When you’re an artist with clients such as Nike, Hallmark, and Crabtree & Evelyn, you know you’ve made it to the big time. Allow me to introduce you to Johanna Basford, an illustration artist and ink evangelist. Her work is so beloved by her fans that she even has some asking her to design tattoos. Her intricate drawings can be seen on a range of famous brands, and she has also illustrated two fascinating coloring books for adults.
Secret Garden: An Inky Treasure Hunt and Coloring Book and Enchanted Forest: An Inky Quest and Coloring Book are receiving rave reviews, and for good reason. Even if you don’t color in the pages, the books are a delight to behold. Johanna’s inspiration is as dreamy as her art–scroll down to see how she comes up with her ideas.
|Illustration art by Johanna Basford, author of two beautiful coloring books for adults.|
“The books take their inspiration from my childhood holidays spent on the Isle of Arran on the West Coast of Scotland. My grandfather was the head gardener at Brodick Castle gardens there and we would visit him and my grandmother for summer and Christmas holidays.
“The gardens were an amazing place for a child with a big imagination to roam free and play. There was a formal walled garden, complete with precision planted flower beds, honeysuckle-clad pergolas, and a beautiful sundial at its center. I have a vague recollection of beehives hidden in gaps in the walls, but I can’t remember if this is fact or just the imaginings of a curious child! Outside the walled garden lay acres and acres of forest peppered with spectacular blossoming rhododendrons, ponds with lily pads big enough to stand on, a half-hidden summer house lined with pinecones, and row upon row of greenhouses.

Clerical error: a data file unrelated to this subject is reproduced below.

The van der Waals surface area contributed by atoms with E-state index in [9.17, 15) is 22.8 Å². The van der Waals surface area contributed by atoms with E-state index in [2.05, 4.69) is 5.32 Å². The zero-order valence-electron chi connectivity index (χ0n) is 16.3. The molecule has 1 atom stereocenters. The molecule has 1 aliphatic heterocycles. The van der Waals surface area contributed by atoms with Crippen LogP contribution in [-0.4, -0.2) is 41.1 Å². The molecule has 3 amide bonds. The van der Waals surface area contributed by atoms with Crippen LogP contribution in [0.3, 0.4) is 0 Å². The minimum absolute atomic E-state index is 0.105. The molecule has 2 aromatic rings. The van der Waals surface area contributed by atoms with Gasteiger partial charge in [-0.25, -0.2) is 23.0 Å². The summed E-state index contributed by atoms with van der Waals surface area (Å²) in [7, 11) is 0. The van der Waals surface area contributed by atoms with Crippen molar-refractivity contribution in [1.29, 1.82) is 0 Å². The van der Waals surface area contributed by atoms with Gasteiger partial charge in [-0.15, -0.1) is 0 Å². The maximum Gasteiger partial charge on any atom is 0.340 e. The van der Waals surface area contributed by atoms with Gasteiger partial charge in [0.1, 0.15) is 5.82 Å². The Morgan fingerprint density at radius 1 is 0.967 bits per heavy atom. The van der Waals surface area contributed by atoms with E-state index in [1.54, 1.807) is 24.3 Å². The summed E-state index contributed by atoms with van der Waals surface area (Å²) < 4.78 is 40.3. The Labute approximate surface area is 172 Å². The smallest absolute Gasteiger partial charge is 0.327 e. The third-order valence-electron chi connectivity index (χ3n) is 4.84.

“While the gardens influenced my first book, my second book, Enchanted Forest, has its roots in the sprawling forestry and woodlands that surround them and creep up the mountainside of Goatfell–an extinct volcano studded with crystals! The woodlands were dark, mysterious places with lots of fallen trees to climb and curious little leafy hiding places for beasts of the real or imagined variety.
“When my grandfather passed away I inherited his library of botanical reference books. These are an invaluable source as they detail so many weird and wonderful species, many of which I’d never seen growing here in Scotland. I often take a leaf from one plant, a petal from another, and perhaps a seed pod from a third and combine them in a drawing to create an imaginative botanical hybrid. This type of fanciful horticulture ensures I always have plenty to draw!”
Pencil and pen versus digital art:
“I have a lot of contemporaries who produce amazing work digitally,” Johanna says, “but for me personally, I just love the imperfect circle and a slightly crooked line. I think there is something natural and soulful about the little intricacies which are evident in a hand crafted illustration. Vector artwork is so precise, almost clinical in it’s make-up, whereas something created by the human hand has character and depth (and wobbly bits!). I’ve always felt this way, perhaps in part to my inability to use a computer, but also because so much of my work is nature inspired. It seems jarring to try and capture the beauty of nature using a machine.”
And in case you’re wondering, the “ink evangelist” doesn’t do tattoo art commissions, but she welcomes you to use her existing work. 😉
Have you heard? Cloth Paper Scissors is proud to announce the Zen Doodle Drawing Contest! Enter your best work, and you could win $1,000 and publication. Good luck!